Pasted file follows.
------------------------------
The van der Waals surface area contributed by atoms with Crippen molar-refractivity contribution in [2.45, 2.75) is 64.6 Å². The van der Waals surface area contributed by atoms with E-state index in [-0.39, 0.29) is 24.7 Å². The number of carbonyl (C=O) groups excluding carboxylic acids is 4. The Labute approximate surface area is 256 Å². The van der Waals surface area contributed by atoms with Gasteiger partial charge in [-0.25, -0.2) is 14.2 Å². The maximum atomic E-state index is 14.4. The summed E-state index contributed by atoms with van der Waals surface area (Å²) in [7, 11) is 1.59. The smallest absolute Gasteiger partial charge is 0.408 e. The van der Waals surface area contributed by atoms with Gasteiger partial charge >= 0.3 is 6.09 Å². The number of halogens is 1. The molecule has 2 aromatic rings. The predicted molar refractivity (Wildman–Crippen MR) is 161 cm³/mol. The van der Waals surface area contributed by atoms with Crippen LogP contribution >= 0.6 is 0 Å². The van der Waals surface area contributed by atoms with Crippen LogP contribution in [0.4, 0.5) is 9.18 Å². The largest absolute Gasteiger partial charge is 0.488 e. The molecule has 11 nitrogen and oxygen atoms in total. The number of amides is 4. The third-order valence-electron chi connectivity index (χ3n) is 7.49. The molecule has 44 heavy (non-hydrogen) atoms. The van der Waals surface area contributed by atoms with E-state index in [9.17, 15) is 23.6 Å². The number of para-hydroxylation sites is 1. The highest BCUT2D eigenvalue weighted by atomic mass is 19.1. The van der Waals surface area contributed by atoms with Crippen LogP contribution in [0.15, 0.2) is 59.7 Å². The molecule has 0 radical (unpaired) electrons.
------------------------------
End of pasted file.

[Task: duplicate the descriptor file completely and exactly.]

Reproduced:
The van der Waals surface area contributed by atoms with Crippen molar-refractivity contribution in [2.45, 2.75) is 64.6 Å². The van der Waals surface area contributed by atoms with E-state index in [-0.39, 0.29) is 24.7 Å². The number of carbonyl (C=O) groups excluding carboxylic acids is 4. The Labute approximate surface area is 256 Å². The van der Waals surface area contributed by atoms with Gasteiger partial charge in [-0.25, -0.2) is 14.2 Å². The maximum atomic E-state index is 14.4. The summed E-state index contributed by atoms with van der Waals surface area (Å²) in [7, 11) is 1.59. The smallest absolute Gasteiger partial charge is 0.408 e. The van der Waals surface area contributed by atoms with Gasteiger partial charge >= 0.3 is 6.09 Å². The number of halogens is 1. The molecule has 2 aromatic rings. The predicted molar refractivity (Wildman–Crippen MR) is 161 cm³/mol. The van der Waals surface area contributed by atoms with Crippen LogP contribution >= 0.6 is 0 Å². The van der Waals surface area contributed by atoms with Crippen LogP contribution in [0.4, 0.5) is 9.18 Å². The largest absolute Gasteiger partial charge is 0.488 e. The molecule has 11 nitrogen and oxygen atoms in total. The number of amides is 4. The third-order valence-electron chi connectivity index (χ3n) is 7.49. The molecule has 44 heavy (non-hydrogen) atoms. The van der Waals surface area contributed by atoms with E-state index in [9.17, 15) is 23.6 Å². The number of para-hydroxylation sites is 1. The highest BCUT2D eigenvalue weighted by atomic mass is 19.1. The van der Waals surface area contributed by atoms with Crippen LogP contribution in [0.15, 0.2) is 59.7 Å². The molecule has 0 radical (unpaired) electrons.